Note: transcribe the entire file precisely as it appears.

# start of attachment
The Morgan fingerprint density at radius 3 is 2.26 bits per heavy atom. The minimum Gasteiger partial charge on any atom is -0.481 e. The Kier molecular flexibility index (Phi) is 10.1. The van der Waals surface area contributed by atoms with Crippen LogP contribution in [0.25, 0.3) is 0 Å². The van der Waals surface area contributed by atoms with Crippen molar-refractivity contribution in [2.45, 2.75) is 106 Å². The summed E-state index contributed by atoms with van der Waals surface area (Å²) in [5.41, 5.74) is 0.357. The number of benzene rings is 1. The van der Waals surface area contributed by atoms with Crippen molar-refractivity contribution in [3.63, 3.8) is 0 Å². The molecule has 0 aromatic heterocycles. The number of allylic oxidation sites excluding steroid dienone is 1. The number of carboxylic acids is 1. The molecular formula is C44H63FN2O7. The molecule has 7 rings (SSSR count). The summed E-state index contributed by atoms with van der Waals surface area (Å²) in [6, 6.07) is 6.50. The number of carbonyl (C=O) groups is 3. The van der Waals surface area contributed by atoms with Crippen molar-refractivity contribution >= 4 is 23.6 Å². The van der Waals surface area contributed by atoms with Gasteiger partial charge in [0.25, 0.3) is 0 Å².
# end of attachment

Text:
The Morgan fingerprint density at radius 3 is 2.26 bits per heavy atom. The minimum Gasteiger partial charge on any atom is -0.481 e. The Kier molecular flexibility index (Phi) is 10.1. The van der Waals surface area contributed by atoms with Crippen LogP contribution in [0.25, 0.3) is 0 Å². The van der Waals surface area contributed by atoms with Crippen molar-refractivity contribution in [2.45, 2.75) is 106 Å². The summed E-state index contributed by atoms with van der Waals surface area (Å²) in [5.41, 5.74) is 0.357. The number of benzene rings is 1. The van der Waals surface area contributed by atoms with Crippen molar-refractivity contribution in [3.63, 3.8) is 0 Å². The molecule has 0 aromatic heterocycles. The number of allylic oxidation sites excluding steroid dienone is 1. The number of carboxylic acids is 1. The molecular formula is C44H63FN2O7. The molecule has 7 rings (SSSR count). The summed E-state index contributed by atoms with van der Waals surface area (Å²) in [6, 6.07) is 6.50. The number of carbonyl (C=O) groups is 3. The van der Waals surface area contributed by atoms with Crippen molar-refractivity contribution >= 4 is 23.6 Å². The van der Waals surface area contributed by atoms with Gasteiger partial charge in [0.25, 0.3) is 0 Å².